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Why People Now Have a Shorter Attention Span than Goldfish

 

by Glenn Shepard
June 20, 2017
Category: Management

   

 


 

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8 seconds...

That’s the attention span of an average human today.

9 seconds…

That’s the attention span of a goldfish.

The average human now has a shorter attention span than goldfish do – LITERALLY.

But it wasn’t always that way. Back in the year 2000, the average person had an attention span of 15 seconds. This means attention spans are about half of what they were just a few years ago.

These figures came from a major study conducted by Microsoft from 2000 to 2015, which concluded that smart phones were largely to blame.

This study also found that 77% of 18 to 24-year-olds said yes to “When nothing is occupying my attention, the first thing I do is reach for my phone”. By comparison, 10% of those over 65 answered yes to this.

Smart phones have made us all less smart.

But even if smart phones had not come into our lives, we would still have a problem with shorter attention spans.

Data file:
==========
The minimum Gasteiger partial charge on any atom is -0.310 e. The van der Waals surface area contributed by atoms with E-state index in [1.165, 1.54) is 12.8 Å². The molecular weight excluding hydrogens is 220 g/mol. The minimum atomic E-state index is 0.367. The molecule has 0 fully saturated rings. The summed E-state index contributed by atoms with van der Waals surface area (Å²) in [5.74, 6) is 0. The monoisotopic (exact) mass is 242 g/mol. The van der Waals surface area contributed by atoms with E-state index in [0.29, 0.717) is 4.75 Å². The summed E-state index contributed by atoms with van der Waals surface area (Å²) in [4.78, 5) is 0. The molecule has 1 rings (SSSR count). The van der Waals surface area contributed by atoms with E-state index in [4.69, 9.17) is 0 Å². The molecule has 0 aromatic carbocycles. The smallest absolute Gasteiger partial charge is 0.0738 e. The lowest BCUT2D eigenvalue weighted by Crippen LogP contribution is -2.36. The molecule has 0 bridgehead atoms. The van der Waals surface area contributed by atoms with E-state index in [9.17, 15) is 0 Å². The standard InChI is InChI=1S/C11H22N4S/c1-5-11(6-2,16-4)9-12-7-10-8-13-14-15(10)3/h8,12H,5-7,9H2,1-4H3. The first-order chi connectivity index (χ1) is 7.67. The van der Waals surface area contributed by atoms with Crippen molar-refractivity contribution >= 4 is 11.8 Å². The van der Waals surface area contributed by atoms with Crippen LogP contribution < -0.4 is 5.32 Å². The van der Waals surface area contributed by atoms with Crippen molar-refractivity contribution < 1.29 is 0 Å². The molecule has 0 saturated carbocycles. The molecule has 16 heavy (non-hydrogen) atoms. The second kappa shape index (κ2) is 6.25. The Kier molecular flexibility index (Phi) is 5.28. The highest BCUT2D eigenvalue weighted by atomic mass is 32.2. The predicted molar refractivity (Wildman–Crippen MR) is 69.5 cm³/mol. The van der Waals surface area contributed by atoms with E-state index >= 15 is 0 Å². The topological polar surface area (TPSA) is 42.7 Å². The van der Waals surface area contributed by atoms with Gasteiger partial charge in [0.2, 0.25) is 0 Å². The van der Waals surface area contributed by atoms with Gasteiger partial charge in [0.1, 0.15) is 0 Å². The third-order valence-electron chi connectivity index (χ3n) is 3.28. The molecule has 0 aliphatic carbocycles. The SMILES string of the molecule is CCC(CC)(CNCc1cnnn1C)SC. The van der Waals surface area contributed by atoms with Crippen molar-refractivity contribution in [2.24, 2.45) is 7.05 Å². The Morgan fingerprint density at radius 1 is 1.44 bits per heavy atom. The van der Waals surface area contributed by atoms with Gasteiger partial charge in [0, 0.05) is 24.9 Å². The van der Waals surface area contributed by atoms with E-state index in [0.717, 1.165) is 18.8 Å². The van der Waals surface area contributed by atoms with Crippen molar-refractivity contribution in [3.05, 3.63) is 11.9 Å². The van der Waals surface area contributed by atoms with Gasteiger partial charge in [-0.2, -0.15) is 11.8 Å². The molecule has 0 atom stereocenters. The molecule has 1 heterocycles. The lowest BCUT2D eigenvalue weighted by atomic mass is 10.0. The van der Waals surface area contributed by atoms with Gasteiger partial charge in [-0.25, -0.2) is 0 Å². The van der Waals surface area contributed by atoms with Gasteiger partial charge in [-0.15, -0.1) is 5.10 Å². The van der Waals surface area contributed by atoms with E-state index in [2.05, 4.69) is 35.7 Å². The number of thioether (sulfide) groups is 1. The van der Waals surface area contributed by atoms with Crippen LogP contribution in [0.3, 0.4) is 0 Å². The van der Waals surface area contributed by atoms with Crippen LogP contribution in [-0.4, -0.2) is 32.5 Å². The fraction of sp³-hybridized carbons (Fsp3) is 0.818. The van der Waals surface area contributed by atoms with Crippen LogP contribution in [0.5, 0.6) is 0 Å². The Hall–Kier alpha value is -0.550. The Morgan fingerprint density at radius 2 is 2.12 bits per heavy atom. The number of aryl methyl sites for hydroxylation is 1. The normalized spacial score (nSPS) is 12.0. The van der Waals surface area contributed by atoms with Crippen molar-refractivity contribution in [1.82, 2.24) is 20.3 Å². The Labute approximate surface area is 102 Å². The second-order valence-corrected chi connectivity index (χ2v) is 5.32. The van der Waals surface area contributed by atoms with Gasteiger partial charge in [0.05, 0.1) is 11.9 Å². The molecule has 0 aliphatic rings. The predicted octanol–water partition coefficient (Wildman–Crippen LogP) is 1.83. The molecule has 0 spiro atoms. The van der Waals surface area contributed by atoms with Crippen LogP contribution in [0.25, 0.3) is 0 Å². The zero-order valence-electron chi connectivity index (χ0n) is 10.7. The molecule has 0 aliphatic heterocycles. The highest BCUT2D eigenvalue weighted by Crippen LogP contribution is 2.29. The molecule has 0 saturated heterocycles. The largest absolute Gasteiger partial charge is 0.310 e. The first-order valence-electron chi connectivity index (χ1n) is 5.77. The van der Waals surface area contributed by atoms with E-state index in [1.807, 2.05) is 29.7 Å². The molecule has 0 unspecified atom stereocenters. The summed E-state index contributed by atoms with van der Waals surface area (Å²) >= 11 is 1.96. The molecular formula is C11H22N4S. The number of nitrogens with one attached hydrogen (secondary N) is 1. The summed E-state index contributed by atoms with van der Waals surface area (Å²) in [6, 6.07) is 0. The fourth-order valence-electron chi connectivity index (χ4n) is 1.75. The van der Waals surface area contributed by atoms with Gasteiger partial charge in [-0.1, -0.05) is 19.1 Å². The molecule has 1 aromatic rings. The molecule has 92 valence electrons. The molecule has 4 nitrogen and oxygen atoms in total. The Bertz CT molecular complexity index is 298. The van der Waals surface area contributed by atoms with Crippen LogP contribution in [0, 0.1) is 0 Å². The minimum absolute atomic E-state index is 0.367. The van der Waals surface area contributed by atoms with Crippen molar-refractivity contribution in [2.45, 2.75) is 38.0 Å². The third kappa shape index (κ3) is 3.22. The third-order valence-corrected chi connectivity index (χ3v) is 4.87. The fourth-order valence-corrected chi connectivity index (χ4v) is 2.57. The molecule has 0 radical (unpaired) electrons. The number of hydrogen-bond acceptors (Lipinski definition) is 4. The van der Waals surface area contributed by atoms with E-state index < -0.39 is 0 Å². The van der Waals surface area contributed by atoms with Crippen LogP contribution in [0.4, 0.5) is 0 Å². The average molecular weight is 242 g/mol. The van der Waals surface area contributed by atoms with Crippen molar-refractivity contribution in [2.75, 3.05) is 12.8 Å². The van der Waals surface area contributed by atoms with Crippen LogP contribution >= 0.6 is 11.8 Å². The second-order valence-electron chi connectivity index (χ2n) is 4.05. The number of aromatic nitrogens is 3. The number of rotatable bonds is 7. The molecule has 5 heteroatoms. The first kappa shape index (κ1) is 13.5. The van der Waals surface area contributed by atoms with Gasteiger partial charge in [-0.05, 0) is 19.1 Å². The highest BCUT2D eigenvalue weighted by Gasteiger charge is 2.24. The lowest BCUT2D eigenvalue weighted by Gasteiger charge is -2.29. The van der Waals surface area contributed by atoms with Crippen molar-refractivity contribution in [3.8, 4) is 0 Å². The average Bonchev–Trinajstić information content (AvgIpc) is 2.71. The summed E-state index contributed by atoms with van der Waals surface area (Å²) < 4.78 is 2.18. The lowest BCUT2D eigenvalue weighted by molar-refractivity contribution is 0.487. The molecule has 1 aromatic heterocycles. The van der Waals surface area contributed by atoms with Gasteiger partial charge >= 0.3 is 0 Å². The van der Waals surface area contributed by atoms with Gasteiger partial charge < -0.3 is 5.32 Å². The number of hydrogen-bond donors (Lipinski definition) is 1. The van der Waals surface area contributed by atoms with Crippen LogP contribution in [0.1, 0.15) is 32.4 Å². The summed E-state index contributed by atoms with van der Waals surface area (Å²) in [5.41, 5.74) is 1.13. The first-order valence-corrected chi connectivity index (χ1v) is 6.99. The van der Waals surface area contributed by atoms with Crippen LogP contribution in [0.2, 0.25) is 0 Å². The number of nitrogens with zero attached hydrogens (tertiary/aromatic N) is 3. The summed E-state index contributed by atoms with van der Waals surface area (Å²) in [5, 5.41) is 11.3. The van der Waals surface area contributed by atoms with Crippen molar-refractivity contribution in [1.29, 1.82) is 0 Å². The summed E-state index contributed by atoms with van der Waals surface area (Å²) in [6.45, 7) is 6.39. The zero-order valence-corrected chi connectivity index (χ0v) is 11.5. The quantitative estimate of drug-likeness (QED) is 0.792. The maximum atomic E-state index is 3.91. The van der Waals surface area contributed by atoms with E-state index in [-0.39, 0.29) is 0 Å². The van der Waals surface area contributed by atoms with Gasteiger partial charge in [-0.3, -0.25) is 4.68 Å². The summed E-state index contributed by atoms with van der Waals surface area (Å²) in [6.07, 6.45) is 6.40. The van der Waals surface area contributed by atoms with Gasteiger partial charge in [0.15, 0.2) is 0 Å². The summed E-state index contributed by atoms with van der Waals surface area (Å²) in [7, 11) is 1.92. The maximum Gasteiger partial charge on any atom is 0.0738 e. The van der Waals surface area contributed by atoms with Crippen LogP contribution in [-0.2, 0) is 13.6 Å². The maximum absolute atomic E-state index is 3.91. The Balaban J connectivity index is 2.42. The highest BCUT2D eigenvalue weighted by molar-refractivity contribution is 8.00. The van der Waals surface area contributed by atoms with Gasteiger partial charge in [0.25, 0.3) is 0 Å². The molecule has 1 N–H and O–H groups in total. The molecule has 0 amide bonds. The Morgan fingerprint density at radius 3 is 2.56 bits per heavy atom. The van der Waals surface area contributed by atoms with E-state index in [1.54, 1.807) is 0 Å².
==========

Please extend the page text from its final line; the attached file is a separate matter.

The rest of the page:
Here’s why.

Think back when you were a kid and went on vacation with your parents. You had to ride in the back seat for hours, and were bored out of your brain.

Remember what you did back then?

You played games. You looked for a tag from every state. You read a book. You did something to entertain yourself.
But there’s virtually no kid in America today who’s ever ridden in the back seat without a DVD player, iPad, or some other electronic device to keep them constantly entertained.

The problem is that once that constant, never-ending flow of electrons into Junior’s brain is interrupted, he has a hard time maintaining focus.

When he grows up and enters the workforce, he’ll be great at a job that requires him to work on a computer, or involves lots of multitasking to keep him engaged. But if he has to perform one serial task all day long, he’s going to have a hard time doing it.

This is why manufacturers are having such a hard time finding young people to work in their factories. Even though their fathers and grandfathers worked there, and even though the work environment is clean and the job pays very well, most young people just don’t want jobs like that any more.

So the next time you think that your youngest employees are having a hard time staying focused on what should be a simple task, there might be a good reason for it.


To Your Success,

  


Glenn Shepard

P.S.
The constant electronic stimulation is now everywhere. Notice how many baby strollers now have iPad holders.

P.P.S. The drop in attention spans is why the average length of articles in this newsletter has dropped from 700 words in 2006 to 400 words today. And why the first sentence is now 5 words or less.



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